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25th Anniversary of FCC Decision Enabling Wi-Fi and Bluetooth

25th Anniversary of FCC Decision Enabling Wi-Fi and Bluetooth
A series of posts describing how this all came about. (Click on picture above)

Monday, January 28, 2008

Who Says FCC Web Site is Dull?

While FCC seems to have lost most interest in spectrum policy, it still has time for other parts of its "product line".

Here are some titillating quotes from a decision last week. (Trust me, I couldn't make this up.)
"9. The complaints refer to a scene at the beginning of the program, during which a woman and a boy, who appears to be about seven or eight years old, are involved in an incident that includes adult female nudity. As confirmed by a tape of the program provided by ABC, during the scene in question, a woman wearing a robe is shown entering a bathroom, closing the door, and then briefly looking at herself in a mirror hanging above a sink. The camera then shows her crossing the room, turning on the shower, and returning to the mirror. With her back to the camera, she removes her robe, thereby revealing the side of one of her breasts and a full view of her back. The camera shot includes a full view of her buttocks and her upper legs as she leans across the sink to hang up her robe. The camera then tracks her, in profile, as she walks from the mirror back toward the shower. Only a small portion of the side of one of her breasts is visible. Her pubic area is not visible, but her buttocks are visible from the side.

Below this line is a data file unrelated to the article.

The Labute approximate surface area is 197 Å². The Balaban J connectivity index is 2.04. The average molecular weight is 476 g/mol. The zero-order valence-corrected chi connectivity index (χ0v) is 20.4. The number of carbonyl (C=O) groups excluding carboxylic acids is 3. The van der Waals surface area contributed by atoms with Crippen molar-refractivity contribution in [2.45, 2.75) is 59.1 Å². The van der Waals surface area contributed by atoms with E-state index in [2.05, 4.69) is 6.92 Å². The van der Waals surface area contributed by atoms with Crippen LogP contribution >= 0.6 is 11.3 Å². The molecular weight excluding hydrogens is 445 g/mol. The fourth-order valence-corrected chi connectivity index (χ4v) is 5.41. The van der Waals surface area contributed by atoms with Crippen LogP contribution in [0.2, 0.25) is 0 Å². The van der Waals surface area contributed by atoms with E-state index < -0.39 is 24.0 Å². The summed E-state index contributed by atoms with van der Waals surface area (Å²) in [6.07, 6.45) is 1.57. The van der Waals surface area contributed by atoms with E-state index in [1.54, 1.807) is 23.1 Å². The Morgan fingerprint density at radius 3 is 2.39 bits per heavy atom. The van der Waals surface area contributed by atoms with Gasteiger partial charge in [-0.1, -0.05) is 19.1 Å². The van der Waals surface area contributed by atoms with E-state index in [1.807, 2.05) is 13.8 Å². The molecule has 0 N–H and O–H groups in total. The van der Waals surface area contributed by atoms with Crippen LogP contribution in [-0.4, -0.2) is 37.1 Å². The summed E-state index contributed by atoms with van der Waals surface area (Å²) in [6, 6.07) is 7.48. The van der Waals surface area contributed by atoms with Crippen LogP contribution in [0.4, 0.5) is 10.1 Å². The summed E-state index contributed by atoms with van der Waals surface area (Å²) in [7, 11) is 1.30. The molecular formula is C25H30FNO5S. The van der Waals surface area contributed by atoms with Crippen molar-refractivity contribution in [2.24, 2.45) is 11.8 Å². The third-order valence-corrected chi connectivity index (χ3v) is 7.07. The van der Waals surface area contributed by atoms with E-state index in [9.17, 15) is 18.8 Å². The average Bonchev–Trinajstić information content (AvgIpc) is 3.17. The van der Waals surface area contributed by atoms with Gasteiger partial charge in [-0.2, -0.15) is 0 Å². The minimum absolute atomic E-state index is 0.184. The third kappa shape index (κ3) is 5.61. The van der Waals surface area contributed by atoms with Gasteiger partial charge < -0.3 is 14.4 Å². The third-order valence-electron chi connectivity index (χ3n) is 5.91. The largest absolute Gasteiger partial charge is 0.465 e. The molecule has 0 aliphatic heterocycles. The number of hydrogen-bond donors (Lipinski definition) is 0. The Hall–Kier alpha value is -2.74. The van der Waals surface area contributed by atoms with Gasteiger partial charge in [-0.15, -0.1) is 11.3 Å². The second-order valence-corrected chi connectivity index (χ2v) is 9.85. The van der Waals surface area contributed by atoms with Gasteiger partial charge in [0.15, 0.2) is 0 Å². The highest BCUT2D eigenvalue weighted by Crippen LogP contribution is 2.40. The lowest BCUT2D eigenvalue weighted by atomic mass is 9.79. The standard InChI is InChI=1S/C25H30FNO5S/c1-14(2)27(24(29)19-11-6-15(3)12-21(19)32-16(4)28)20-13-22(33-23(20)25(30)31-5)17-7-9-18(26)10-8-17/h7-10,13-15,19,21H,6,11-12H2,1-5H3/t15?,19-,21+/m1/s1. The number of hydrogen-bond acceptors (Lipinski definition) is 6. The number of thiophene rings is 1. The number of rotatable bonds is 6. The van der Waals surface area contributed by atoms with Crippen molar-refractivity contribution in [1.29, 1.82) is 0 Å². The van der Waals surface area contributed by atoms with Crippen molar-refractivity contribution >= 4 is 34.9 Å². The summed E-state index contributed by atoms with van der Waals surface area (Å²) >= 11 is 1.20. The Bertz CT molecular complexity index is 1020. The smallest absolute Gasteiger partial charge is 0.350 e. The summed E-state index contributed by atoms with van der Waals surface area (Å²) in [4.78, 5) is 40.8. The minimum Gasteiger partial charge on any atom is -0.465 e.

10. The scene shifts to a shot of a young boy lying in bed, kicking back his bed covers, getting up, and then walking toward the bathroom. The camera cuts back to the woman, who is now shown standing naked in front of the shower, her back to the camera. The frame consists initially of a full shot of her naked from the back, from the top of her head to her waist; the camera then pans down to a shot of her buttocks, lingers for a moment, and then pans up her back. The camera then shifts back to a shot of the boy opening the bathroom door. As he opens the door, the woman, who is now standing in front of the mirror with her back to the door, gasps, quickly turns to face the boy, and freezes momentarily. The camera initially focuses on the woman's face but then cuts to a shot taken from behind and through her legs, which serve to frame the boy's face as he looks at her with a somewhat startled expression. The camera then jumps to a front view of the woman's upper torso; a full view of her breasts is obscured, however, by a silhouette of the boy's head and ears. After the boy backs out of the bathroom and shuts the door, the camera shows the woman facing the door, with one arm and hand covering her breasts and the other hand covering her pubic area. The scene ends with the boy's voice, heard through the closed door, saying "sorry," and the woman while looking embarrassed, responds, "It's okay. No problem." The complainants contend that such material is indecent and request that the Commission impose sanctions against the licensees responsible for broadcasting this material.